Arab News, Saudi Arabia

[Click Here for More Cartoons]



Presidential Candidates: Nuclear Policy Decided by Supreme Leader Only (Kayhan, Islamic Republic of IRan)


Does the president of Iran have any influence over that nation's nuclear enrichment program? According to this news item from Iran's state-run Kayhan on the upcoming presidential election, the answer is a resounding 'no.' As the article shamelessly explains, the unelected supreme leader, Ayatollah Seyyed Ali Khamenei, makes those decisions. What the article fails to tell the reader is that the supreme leader also decides who can and cannot run for high office.


June 5, 2013


Islamic Republic of Iran - Kayhan - Home Page (English)

The Decider: Despite Tehran's claims about being a 'democracy', it is the unlected supreme leader, Ayatollah Seyed Ali Khamenei, who has the last word on all decisions of consequece, including on the nuclear issue.


PRESS TV VIDEO., IRAN [STATE-RUN]: Iran's presidential election is reaching a climax, June 1, 2009, 00:26:17RealVideo

TEHRAN: The eight candidates standing for president this month may differ on a number of issues, but when it comes to Iran's nuclear program, they are united about the country's peaceful drive.


Whoever is elected president to succeed Mahmoud Ahmadinejad on June 14, the Islamic Republic is unlikely to alter the course of its program of uranium enrichment.


It is the leader of the Islamic Revolution, Ayatollah Seyyed Ali Khamenei, who takes the key decisions in Iran, including on the nuclear issue.


"Without a doubt, the results of the presidential election will have no influence on the nuclear issue," the head of atomic energy Fereydoon Abbasi-Davani has said.


The presidential hopefuls, including the frontrunner, nuclear negotiator Saeed Jalili, all insist that the nuclear project will proceed.


"Regardless of who is elected president in June, uranium enrichment activities will be pursued without fear of the enemy ... The president must demonstrate this to the supreme leader in a practical manner," Jalili says on his campaign Web site. Jalili has been negotiating on the issue with the world powers since October 2007.


Since 2003, Tehran has been engaged in talks to try and resolve the issue with not only the world powers, but with the International Atomic Energy Agency (IAEA).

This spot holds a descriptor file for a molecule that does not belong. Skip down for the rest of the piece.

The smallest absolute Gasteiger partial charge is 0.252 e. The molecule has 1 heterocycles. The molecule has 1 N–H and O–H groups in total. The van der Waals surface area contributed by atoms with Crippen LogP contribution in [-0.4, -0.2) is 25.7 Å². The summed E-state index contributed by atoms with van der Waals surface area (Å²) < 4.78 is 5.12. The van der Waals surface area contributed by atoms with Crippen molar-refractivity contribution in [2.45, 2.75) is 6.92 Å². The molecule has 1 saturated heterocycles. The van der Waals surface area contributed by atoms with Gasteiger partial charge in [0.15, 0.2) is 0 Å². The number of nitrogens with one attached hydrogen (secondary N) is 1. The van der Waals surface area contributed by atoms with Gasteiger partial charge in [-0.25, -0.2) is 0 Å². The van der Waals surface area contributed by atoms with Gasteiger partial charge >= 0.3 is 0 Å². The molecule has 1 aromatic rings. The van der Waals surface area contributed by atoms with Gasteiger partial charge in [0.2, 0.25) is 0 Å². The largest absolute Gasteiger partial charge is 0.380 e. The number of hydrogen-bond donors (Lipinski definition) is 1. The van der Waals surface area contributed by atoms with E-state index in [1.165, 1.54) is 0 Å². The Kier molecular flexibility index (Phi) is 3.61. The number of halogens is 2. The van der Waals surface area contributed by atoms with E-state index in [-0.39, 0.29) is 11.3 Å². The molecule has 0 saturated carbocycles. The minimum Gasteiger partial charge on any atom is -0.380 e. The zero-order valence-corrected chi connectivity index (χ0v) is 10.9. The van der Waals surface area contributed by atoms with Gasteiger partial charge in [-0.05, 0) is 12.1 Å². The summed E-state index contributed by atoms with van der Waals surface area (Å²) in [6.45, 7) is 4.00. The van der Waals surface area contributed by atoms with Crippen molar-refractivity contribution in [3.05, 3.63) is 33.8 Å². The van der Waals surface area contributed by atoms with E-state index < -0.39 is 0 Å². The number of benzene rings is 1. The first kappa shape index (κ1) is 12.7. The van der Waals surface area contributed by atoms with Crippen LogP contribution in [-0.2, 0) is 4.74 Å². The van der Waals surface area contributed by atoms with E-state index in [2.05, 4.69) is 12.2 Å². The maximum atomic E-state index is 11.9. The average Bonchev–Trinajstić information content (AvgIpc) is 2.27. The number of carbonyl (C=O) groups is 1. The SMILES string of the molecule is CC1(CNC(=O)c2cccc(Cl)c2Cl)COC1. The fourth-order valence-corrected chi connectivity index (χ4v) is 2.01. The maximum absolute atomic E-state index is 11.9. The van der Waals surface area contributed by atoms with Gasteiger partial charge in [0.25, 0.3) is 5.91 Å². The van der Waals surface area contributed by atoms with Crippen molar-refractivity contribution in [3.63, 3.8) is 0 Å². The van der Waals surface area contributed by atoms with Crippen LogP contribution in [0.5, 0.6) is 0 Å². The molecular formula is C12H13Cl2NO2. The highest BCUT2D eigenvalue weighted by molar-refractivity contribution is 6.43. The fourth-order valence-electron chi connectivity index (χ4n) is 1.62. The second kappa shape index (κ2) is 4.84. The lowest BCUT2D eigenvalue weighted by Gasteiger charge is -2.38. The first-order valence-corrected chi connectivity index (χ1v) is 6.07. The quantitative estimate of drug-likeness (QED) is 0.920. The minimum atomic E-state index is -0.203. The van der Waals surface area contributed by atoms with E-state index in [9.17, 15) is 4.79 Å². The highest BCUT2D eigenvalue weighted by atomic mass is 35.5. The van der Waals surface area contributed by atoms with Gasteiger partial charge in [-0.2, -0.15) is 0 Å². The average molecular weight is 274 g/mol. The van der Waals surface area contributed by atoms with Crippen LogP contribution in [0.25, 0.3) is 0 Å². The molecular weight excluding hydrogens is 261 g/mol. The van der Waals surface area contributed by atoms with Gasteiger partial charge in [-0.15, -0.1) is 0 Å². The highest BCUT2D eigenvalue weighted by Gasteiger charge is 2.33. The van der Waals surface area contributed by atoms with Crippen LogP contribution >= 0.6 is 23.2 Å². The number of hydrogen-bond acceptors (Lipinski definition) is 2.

As a signatory to the Nuclear Non-Proliferation Treaty, Tehran maintains that it is within its rights to pursue a civilian nuclear program for the generating of electricity and for medical purposes.


Ayatollah Khamenei and other senior officials have repeatedly said that making, owning, or using atomic weapons is haram - forbidden under Islam. But such declarations have fallen on deaf ears in the West, which has imposed a series of draconian and illegal sanctions on Iran. None of them, however, have hampered Iranian resolve to go ahead with its peaceful drive, which enjoys overwhelming support throughout the nation.


On Friday, U.S. Secretary of State John Kerry said that the election is unlikely to alter Tehran's nuclear policy.

Posted By Worldmeets.US


"I do not have high expectations that the election is going to change the fundamental calculus of Iran," he told reporters. "So we will continue to pursue ... every effort to have a peaceful resolution. But Iran needs to understand that the clock is ticking."

Like Worldmeets.US on Facebook



Presidential candidate and former Foreign Minister Ali Akbar Velayati believes that the controversy can be resolved "without giving up nuclear technology."


"The Supreme Leader said he is committed to retaining nuclear technology, and whoever becomes president should carry out this policy," said Velayati, who advises the supreme leader on global affairs.


Another candidate, Hassan Rowhani, who was chief nuclear negotiator under reformist  former President Muhammad Khatami, asserts that "enrichment is our legitimate right."


Conservative candidate and former head of the Islamic Revolutionary Guards Corps., Mohsen Rezai, has spoken of changing the way nuclear talks with the West are held.


"We have to neutralize the sanctions. So far, negotiations have led only to their intensification," said Rezai, who also stood for president in 2009.


Iranian 'democracy': Fellow demonstrators struggle to stop the bleeding of

Neda Agha Soltan, June 12, 2009. The young woman was shot dead by the

regime's vigilante-enforcers, the Basij, during a march against the widely-

disputed results of the 2009 presidential poll. This video is not for children.




Kayhan, Iran: President Ahmadinejad: Election a 'Blow to World Oppressors'  

Kayhan, Iran: Supreme Leader in Plea to Iranians Not to Fall for West's 'Soft War'  

Kayhan, Iran: 'Zionist-Run News Media' are Wasting Their Time  

Dar al-Hayat, Saudi Arabia: 'Let Ahmadinejad and the Supreme Leader Continue'

Les Dernieres Nouvelles d'Alsace, France: 'Iran's Ayatollahs are Doomed'

Die Welt, Germany: In Iran's Version of Democracy, West Remains Whipping Boy

IRIB Broadcasting, Iran: Why was the U.S. Embassy in Tehran Captured in 1978?

Kayan, Iran: The Storming of the U.S. Embassy: 'A Day that Shook the World'

Frankfurter Rundschau, Germany: The CIA-Backed Coup Obama Failed to Mention



Tehran Mayor and former national police chief Mohammad Bagher Ghalibaf is also standing, and has expressed views similar to those of his presidential rivals.


"The nuclear issue is a national cause that all governments will pursue," he said.


Like Kerry, analyst Alireza Nader of the American think tank RAND Corporation expect little change  in Tehran's nuclear policy.


"We shouldn't expect much," if any of them become president, he said.


blog comments powered by Disqus














































Posted By Worldmeets.US June 5, 2013, 1:33am